Atlanta Hawks – 48-34
Key Additions: Dwight Howard -C(FA – 3 years, $70.5M), Malcolm Delaney -G(FA – 3 years, $8.1M), Taurean Prince -F(Draft – 1st Round Pick, #12 overall), DeAndre Bembry -F(Draft – 1st Round Pick, #21 overall), Jarrett Jack -G(FA – 1 year, $1.0M)
Departures: Al Horford, Jeff Teague, Kirk Hinrich, Lamar Patterson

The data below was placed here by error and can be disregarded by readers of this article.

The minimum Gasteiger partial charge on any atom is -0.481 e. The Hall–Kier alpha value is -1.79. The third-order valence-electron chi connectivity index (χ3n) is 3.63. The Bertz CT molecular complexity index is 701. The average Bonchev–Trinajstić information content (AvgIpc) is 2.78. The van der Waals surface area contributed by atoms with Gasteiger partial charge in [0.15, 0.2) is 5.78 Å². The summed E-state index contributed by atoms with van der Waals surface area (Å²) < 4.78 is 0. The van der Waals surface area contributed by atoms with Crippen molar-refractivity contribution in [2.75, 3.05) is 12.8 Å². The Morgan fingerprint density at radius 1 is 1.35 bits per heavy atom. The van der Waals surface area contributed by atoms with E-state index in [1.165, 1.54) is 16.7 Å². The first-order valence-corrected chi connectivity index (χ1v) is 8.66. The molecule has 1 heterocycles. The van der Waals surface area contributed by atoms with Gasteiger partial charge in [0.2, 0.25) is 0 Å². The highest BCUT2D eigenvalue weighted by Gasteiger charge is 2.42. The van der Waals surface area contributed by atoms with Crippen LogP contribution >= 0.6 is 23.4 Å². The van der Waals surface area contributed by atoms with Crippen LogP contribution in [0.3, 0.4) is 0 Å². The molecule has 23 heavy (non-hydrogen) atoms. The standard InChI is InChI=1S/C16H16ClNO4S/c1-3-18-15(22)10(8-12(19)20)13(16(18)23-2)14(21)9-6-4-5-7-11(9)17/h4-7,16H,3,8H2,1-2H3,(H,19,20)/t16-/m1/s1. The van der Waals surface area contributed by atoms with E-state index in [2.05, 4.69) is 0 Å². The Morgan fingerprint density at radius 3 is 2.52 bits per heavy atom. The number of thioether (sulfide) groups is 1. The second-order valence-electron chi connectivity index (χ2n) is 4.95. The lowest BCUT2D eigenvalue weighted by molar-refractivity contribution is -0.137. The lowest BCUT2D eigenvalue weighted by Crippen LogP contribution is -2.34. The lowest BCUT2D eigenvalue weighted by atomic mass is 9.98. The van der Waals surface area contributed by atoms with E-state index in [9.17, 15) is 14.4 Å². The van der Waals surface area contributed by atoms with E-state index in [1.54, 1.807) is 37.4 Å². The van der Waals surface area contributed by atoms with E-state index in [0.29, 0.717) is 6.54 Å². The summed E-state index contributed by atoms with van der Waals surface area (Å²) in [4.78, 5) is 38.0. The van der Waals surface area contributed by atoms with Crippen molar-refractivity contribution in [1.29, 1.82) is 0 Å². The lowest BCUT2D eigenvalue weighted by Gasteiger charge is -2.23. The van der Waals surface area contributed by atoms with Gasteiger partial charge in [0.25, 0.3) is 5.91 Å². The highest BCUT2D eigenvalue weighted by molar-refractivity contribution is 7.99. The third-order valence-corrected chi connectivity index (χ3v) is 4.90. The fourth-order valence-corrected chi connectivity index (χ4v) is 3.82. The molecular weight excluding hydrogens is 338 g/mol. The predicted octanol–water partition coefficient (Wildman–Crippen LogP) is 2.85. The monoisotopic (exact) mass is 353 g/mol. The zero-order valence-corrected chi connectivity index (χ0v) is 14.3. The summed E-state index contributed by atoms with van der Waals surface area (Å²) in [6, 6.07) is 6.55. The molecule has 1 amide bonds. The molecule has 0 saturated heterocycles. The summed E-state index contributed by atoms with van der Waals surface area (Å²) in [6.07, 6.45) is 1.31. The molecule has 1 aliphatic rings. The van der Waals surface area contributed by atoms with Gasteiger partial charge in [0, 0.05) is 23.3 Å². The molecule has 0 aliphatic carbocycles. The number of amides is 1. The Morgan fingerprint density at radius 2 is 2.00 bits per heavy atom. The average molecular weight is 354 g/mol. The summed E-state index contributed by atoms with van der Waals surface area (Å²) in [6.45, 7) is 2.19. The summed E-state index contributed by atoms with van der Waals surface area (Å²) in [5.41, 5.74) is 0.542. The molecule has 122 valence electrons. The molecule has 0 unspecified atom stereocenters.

Over the past two seasons, the Hawks have had the second best defensive rating in the entire NBA, they won more games and had a better point differential then everyone in the East outside Cleveland and are also the only East team besides the Cavs to make it outside the first round in both seasons. However, with Cleveland being their chief rival, over the same two year span they are just 18th in the league in net-rating against the Cavs. Their pick-n-roll trapping, paint packing defense that seems so effective against the rest of the league, played right into the hands of LeBron’s drive and dish game. At this point, he has picked them apart to the tune of 11 consecutive losses. It became crystal clear that, despite all their achievements, the roster has reached its ceiling and wasn’t a championship contender. So, with Al Horford becoming a free agent on the wrong side of 30 this summer and Jeff Teague being up for an extension, the Atlanta front office decided it was time to retool. Those two are gone, replaced with Dwight Howard, who happens to be the last man to beat LeBron in an Eastern Conference playoff series, and Taurean Prince, whom the Hawks hope can develop into a “LeBron-stopper” of sorts. It was ironic when every analyst seemed amazed by the Cavs ridicilous three-point shooting during their series against Atlanta. Sure Atlanta defended the three well enough last season, but they have shown repeatedly since 2014 that they are terrified of LeBron doing damage in the paint against them and that they don’t have any one individual that can guard him effectively. As a whole, Budenholzer’s defensive philosophy has always favored giving up an open jumper here or there in favor of shutting the opponent out of the paint. Unfortunately for the Hawks, almost no individual player is able to do that against James and they were quickly forced to double and triple team him. That lead to considerable amounts of uncontested opportunities for the shooters that the Cavs surrounded LeBron with. Alas, this method is the base of the Cavs offense and probably the most effective approach within their system. In a theoretical vacuum, the Hawks weren’t THAT much worse than Cleveland, but in practice this was an obvious case of a terrible match-up for them. They never had a chance, which is why, in the long term, not signing Horford to a 5-year deal, which would pay him more than $30 million as a 35 year old, and trading Jeff Teague for youth were both good moves.